Today’s post was co-written with Brooke Steinke, a student in the Organizational & Management Communication class at CollegePlus. It was great working with you this semester, Brooke!
Three months ago, if someone had asked me what I could learn from the Communist Party, I would have jokingly replied, “How not to run a government.”
However, since then, I read Douglas Hyde’s book, Dedication and Leadership. Hyde was a news editor of the Communist newspaper London Daily Worker and outspoken Party member during and after WWII – in Great Britain no less. Finally coming to the realization that the Communist philosophy is intrinsically flawed, Hyde resigned from the Party but argued that the Communist leadership methods are, in many cases, extremely effective and worth emulating. “Never in man’s history has a small group of people set out to win the world and achieved more in less time,” he wrote. In his book, Hyde demonstrated that the techniques Communism used to create leaders and spread its influence are not “Communist” techniques at all. They are, in fact, very effective and powerful strategies anyone can use to instill dedication and leadership in others.
Here are a few of the strategies that Douglas Hyde revealed from the Communist Party:
Give people something grand to aspire toward.
The Communists gave their new recruits a grand cause worth fighting for. They understood the idealism of youth and dramatically appealed to it. Members were recruited to lead for the cause, not themselves. Of course, it was equally important to show every person how they fit into the “great struggle for mankind.” But the Communists believed before you can show a person what role they will play, you must first give them a copy of the entire script—they have to see why the seemingly mundane things they are doing really help to create a new and better world.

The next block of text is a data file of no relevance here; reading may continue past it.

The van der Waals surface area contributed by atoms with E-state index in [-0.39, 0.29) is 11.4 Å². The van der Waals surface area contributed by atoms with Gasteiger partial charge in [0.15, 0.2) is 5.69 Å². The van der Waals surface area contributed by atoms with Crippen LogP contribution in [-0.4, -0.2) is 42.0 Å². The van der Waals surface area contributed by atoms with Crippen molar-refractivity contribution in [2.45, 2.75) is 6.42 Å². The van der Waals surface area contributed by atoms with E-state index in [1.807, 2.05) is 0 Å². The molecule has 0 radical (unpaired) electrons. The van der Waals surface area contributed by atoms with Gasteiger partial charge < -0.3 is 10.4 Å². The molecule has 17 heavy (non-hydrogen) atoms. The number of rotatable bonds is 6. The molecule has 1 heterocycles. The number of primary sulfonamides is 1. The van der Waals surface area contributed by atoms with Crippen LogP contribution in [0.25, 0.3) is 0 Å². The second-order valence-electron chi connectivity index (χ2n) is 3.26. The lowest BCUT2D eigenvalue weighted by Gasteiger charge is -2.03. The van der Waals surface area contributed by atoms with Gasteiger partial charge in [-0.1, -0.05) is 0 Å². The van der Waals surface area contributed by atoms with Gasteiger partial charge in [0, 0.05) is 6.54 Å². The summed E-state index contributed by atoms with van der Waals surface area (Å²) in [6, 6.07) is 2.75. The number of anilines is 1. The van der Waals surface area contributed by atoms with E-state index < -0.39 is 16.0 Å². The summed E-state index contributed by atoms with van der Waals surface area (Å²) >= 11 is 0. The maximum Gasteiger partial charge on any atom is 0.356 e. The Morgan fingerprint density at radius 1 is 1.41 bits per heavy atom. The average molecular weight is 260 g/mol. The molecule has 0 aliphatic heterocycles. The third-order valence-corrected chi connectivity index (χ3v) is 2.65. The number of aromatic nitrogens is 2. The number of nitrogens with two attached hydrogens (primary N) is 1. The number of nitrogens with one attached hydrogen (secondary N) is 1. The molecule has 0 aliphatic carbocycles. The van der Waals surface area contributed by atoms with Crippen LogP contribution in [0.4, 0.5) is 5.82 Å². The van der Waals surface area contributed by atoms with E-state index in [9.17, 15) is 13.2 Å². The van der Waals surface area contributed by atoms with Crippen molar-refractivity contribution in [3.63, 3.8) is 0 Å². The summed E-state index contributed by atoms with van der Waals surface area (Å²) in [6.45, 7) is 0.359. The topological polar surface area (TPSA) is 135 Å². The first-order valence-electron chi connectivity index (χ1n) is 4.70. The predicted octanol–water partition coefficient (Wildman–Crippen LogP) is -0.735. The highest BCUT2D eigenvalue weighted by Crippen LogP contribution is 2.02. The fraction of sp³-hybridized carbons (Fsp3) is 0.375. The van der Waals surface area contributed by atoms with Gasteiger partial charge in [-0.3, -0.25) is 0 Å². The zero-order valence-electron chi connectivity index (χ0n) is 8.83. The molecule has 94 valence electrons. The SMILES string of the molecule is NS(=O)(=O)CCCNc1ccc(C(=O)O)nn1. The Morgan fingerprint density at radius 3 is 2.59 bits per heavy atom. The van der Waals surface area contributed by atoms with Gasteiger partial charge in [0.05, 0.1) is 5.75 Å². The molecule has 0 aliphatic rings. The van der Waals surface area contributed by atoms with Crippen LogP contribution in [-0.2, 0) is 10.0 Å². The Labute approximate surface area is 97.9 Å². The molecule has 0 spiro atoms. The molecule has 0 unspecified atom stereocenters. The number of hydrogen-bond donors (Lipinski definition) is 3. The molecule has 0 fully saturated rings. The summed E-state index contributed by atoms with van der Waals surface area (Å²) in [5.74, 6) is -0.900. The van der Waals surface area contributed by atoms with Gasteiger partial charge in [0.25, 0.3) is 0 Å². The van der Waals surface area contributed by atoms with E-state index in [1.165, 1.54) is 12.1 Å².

Ask a lot. Expect a lot. Get a lot.
When a person converted to Communism, they came prepared to give—extravagantly. Why did the Communist Party get this kind of response? Mostly because they asked for it. “…Communism demanded everything…it asked for the whole man and got it,” Hyde wrote. The Party proactively set expectations so that recruits were already prepared to sacrifice until it hurt. People respond in the same degree that they are asked; if you ask for little, you will get little in return. So be bold. Don’t beg for bare the minimum. Make huge asks—and watch as people rise to the occasion.
Use Trial by Fire to Build Commitment.
Once new recruits joined the Party, they were immediately given a task to recruit others in public settings for several reasons. First, when a person is actually investing time and energy into something, they are much more likely to remain committed to it. Second, it gave them a chance to apply and defend what they had already learned. Third, since they were still new, they would inevitably fail to respond to the tough opposition, which convinced them of their inadequacy and built a stronger appetite for further learning. In this way, further development met a felt need.
Hyde was not the only person to leave the Communist Party after becoming disillusioned with the basic ideology. Yet many dissenters were conflicted since they had joined for all the “right” reasons. Wrote Hyde, “I have had former Communists say to me: ‘Even though I now see the evil in Communism, I still believe that when I joined the Communist Party it was the biggest and best decision I made in my life. It was the most unselfish thing I ever did.'”
Ideas have consequences. For that reason it’s important to realize that leadership isn’t “right and wrong.” In some cases, it’s life and death. That’s what makes dedication so important.
How can you use these strategies to inspire dedication in your followers?